Greasing the Wheels

Wednesday, December 29, 2010

The Scrap Exchange Retail Store

Enough stuff for everyone -- The Scrap Exchange Creative Reuse Center

One of the few blogs I read fairly regularly is Get Rich Slowly. Unlike many blogs that have posts that sound like they’d be good when you see the title but in fact have almost nothing to them when you actually read them (a problem I also have with most magazine articles), Get Rich Slowly tends to have very thorough articles, usually on interesting topics. It also has tens of thousands of readers so most posts get between fifty and 150 comments, which offers an interesting range of perspectives on the post.

There was a guest post a while back that I liked a lot called “A Crash Course in Financial Freedom.” The author was giving a rundown of what she’d say about financial freedom if she had only ten minutes to talk. (Random aside: I have to say that after giving a Pecha Kucha presentation, ten minutes seems like a great luxury!)

Item one on the list was “Save” and item two was “Give.”

As I said, I liked the post, and I decided to check the comments to see what other people thought, and was interested to note that many of the comments dealt with the “give” admonition, with quite a number of commenters saying that people who are in debt shouldn’t be giving any money away, that anything they give away moves them further away from achieving their financial goals. Some people saw the advice as coming out of the author’s own religious beliefs and felt it was inappropriate for an article purportedly dealing with personal finance.

I didn’t find the advice at all inappropriate, and in fact that was one of the reasons I liked the post so much.

The post was not about how to have as much money as you possibly can, it was about how to achieve “financial freedom.” People who think those are the same thing are missing the boat.

In my opinion, unless you can freely give money away, without any expectation of receiving something in return, you have not achieved financial freedom. Because if you are not able to let go of your money, it is exerting control over you. If something is controlling you, you are, by definition, not free.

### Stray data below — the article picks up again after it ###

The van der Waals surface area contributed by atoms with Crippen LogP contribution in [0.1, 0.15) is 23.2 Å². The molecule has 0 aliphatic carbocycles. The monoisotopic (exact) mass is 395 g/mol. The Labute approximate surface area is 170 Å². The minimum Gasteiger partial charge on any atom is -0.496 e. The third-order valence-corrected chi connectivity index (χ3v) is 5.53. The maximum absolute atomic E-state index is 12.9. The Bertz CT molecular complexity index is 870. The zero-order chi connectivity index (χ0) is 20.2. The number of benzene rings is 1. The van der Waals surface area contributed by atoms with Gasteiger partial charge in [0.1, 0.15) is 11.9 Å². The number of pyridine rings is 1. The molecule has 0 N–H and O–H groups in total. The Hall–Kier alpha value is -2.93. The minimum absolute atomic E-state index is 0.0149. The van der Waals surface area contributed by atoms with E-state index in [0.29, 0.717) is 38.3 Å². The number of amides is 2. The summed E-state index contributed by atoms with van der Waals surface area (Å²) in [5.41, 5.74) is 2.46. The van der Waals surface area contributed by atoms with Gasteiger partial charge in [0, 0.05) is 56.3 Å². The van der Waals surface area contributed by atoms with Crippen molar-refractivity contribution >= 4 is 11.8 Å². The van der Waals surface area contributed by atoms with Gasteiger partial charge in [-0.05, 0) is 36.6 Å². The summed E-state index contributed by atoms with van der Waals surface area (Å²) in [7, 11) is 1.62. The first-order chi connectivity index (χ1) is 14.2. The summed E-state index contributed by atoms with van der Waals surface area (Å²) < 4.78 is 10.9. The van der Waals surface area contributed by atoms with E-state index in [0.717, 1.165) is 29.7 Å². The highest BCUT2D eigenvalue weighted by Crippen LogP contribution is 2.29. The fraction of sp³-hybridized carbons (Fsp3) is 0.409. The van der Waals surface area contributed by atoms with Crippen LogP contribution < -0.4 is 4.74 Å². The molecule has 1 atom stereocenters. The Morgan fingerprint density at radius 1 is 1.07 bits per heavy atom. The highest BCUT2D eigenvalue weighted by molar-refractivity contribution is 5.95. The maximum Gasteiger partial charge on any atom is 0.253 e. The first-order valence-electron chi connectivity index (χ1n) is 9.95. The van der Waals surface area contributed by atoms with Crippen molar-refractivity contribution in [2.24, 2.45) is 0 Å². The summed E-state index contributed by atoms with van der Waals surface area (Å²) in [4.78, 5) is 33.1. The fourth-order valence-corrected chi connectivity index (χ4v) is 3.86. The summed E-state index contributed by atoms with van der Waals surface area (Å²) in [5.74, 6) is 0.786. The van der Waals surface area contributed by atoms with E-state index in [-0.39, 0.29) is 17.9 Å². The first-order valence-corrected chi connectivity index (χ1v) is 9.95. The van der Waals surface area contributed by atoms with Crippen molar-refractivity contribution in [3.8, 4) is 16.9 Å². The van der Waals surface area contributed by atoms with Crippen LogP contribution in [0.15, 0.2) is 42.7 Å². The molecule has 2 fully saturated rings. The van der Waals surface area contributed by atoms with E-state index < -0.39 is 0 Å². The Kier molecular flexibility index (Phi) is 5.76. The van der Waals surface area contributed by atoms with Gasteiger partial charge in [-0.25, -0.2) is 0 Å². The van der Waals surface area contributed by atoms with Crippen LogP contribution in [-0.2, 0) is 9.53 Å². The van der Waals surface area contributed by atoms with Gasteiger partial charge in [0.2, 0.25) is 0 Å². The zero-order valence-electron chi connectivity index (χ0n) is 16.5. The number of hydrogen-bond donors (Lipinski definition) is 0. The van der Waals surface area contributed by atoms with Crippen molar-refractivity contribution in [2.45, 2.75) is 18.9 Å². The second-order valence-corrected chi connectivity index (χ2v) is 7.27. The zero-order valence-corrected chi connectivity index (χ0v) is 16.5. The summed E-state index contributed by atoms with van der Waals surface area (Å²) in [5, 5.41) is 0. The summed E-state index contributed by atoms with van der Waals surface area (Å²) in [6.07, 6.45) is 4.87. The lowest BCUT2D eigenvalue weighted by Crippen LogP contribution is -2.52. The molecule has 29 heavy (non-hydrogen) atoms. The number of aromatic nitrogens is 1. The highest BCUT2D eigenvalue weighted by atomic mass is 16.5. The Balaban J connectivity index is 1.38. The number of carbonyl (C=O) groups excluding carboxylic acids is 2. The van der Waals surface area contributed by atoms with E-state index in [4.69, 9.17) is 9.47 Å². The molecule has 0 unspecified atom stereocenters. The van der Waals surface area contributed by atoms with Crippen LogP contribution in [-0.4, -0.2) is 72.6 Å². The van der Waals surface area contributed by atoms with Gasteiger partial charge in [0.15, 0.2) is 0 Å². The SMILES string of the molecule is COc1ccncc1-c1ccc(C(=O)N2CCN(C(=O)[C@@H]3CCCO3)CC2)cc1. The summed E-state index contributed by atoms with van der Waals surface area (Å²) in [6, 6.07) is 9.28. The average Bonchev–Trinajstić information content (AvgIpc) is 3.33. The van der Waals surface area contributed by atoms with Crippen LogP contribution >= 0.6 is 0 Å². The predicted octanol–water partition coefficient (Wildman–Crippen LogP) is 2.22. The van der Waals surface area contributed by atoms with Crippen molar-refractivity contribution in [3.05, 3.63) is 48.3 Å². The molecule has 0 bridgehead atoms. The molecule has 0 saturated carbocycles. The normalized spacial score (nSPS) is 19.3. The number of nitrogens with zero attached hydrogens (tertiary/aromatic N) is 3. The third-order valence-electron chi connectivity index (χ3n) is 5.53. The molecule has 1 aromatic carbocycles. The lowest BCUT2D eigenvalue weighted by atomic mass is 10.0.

Personal finance writer Suze Orman talks about how giving money makes you open to receiving money, that the first payment you make every month should be to someone unrelated to you with no expectation of getting anything back for it — money freely given with no strings attached. (For an alternative perspective, I will say that my father the CPA is decidedly not a Suze Orman fan, he thinks things like that sound like a big crock of do-do. Though I think he might come around if he watched the “Can I Afford It?” segment of her tv show. I love that part!)

A friend of mine says her mother calls this “greasing the wheels of the universe,” so that’s a phrase we’ve been using a lot around here lately.

Giving money away helps create positive energy with your cash flow. You need to have money moving in and out of your life and you need to recognize the pattern — money comes in, money goes out — without getting too hung up on either end of it. If you try to hang on too tight, or if you spend it or give it all away without letting any of it stick around for a little bit, you disrupt this pattern. It’s all about finding the right balance. I believe that consciously giving money away injects conscious energy into your cash flow pattern and helps you achieve a healthy balance. (And I have a feeling that my father would feel about that statement pretty much as he does about Suze Orman — he’s not a big believer in the karmic implications of spending patterns. But that’s okay, I’ll talk about it anyway.)

It’s the end of the year and nonprofits everywhere are sending out end-of-year appeals, hoping to make their annual budgets and get what they need to keep on keepin’ on.

I tend to give money away throughout the year, but I also do some year-end donations. I usually give to environmental groups like the Eno River Association and my friend Bethanie’s organization Wildlands CPR. My friends at Stone Circles need a little extra help this year, so I gave to them earlier in the year when they sent out a special appeal. Most of my extra charity money goes to The Scrap Exchange, because I know it will be well spent doing things that no one else does, or could do, or would even think of doing. (You do what? With what?)

Obviously everyone’s circumstances are different and many people are struggling just to get by. But I think if most people look around, they can probably find someone worse off than they are. Giving money away is a tangible means of expressing gratitude for what you have, and recognizing that while your life may not be perfect, there are probably things about it that are mostly okay. Giving helps you appreciate what you do have instead of focusing on what you don’t.